Applications and UI
The new 'Welcome' screen is clearly related to its Windows Phone 7 counterpart. Date/time, email and message updates, WiFi level, battery power, and even a bit of scheduling information are all prominently displayed before the user has unlocked the device or logged in.
The "Start" page, zoomed out. When zoomed out, program tiles turn back into icons, presumably to lower the performance hit to the system. They can be re-arranged into groups, moving tiles from one group to another as desired. When zoomed in, we see program tiles, as shown below:
The difference between tiles and icons is that while icons are static representations of a program, tiles are updated "live" and display new information as it becomes available. Click on the Headlines tile (currently displaying a BMW in the screenshot above) and the app displays the following:
Browsing, like other applications, is presented in a "chromeless" full screen mode by default. Here you see what Microsoft is calling "charms." These are accessible via swiping and the bar is invisible by default. More on charms and how they function in a bit.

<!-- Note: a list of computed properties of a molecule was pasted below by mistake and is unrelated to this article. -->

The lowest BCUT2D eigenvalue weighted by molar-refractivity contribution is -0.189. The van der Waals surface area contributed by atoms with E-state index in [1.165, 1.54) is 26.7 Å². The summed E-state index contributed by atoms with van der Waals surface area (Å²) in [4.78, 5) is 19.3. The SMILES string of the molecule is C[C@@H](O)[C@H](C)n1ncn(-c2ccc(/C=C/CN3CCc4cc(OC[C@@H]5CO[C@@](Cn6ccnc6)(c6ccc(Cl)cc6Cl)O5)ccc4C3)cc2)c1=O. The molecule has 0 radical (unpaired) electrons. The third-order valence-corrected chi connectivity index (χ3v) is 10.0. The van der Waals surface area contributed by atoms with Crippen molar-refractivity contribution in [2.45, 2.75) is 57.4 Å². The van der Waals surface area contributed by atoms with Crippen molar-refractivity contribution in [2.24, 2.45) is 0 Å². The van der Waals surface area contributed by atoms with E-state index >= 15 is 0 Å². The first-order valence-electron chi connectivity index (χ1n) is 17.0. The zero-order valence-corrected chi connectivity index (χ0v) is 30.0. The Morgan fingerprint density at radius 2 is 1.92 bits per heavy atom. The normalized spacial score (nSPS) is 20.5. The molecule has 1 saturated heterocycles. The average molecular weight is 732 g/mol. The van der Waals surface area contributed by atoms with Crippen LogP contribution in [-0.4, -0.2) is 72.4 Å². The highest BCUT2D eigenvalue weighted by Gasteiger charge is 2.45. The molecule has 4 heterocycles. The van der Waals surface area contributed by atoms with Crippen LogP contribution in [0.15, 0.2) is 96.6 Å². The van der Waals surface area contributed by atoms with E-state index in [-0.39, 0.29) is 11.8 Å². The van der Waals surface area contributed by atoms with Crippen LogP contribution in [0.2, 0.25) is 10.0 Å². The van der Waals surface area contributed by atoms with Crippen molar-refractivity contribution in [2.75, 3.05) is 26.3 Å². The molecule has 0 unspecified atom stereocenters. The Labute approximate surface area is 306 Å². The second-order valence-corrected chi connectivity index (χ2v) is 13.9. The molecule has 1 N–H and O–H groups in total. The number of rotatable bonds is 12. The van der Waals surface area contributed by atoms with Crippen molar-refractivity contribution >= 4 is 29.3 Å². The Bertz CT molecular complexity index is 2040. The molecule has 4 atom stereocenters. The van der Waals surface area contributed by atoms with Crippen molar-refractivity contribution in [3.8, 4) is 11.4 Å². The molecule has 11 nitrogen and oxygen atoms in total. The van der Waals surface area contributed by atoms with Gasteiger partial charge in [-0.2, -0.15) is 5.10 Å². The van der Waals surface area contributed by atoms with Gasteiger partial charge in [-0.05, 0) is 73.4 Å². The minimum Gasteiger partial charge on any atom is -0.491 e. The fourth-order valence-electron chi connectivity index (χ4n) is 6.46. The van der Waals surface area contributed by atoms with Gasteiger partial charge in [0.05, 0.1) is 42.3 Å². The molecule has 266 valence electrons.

Here you can see how the browser handles tab-shifting and manual URLs. The back button, address bar, refresh button, "Pin" option, new page, and forward buttons are laid out at the bottom of the page, with already open tabs and the new tab button at the top.
Your System, Your Cloud
One of the other features of Windows 8 is the OS's ability to seamlessly share content from multiple sources. The Photo Feeder application is capable of indexing images from multiple cloud sources and the local hard drive. During the keynote demonstration, Julie Larson-Green, Corporate Vice President of Windows, shared the large concert photo with friends via Twitter, without first having to login to a different service or even specify where the original image was located.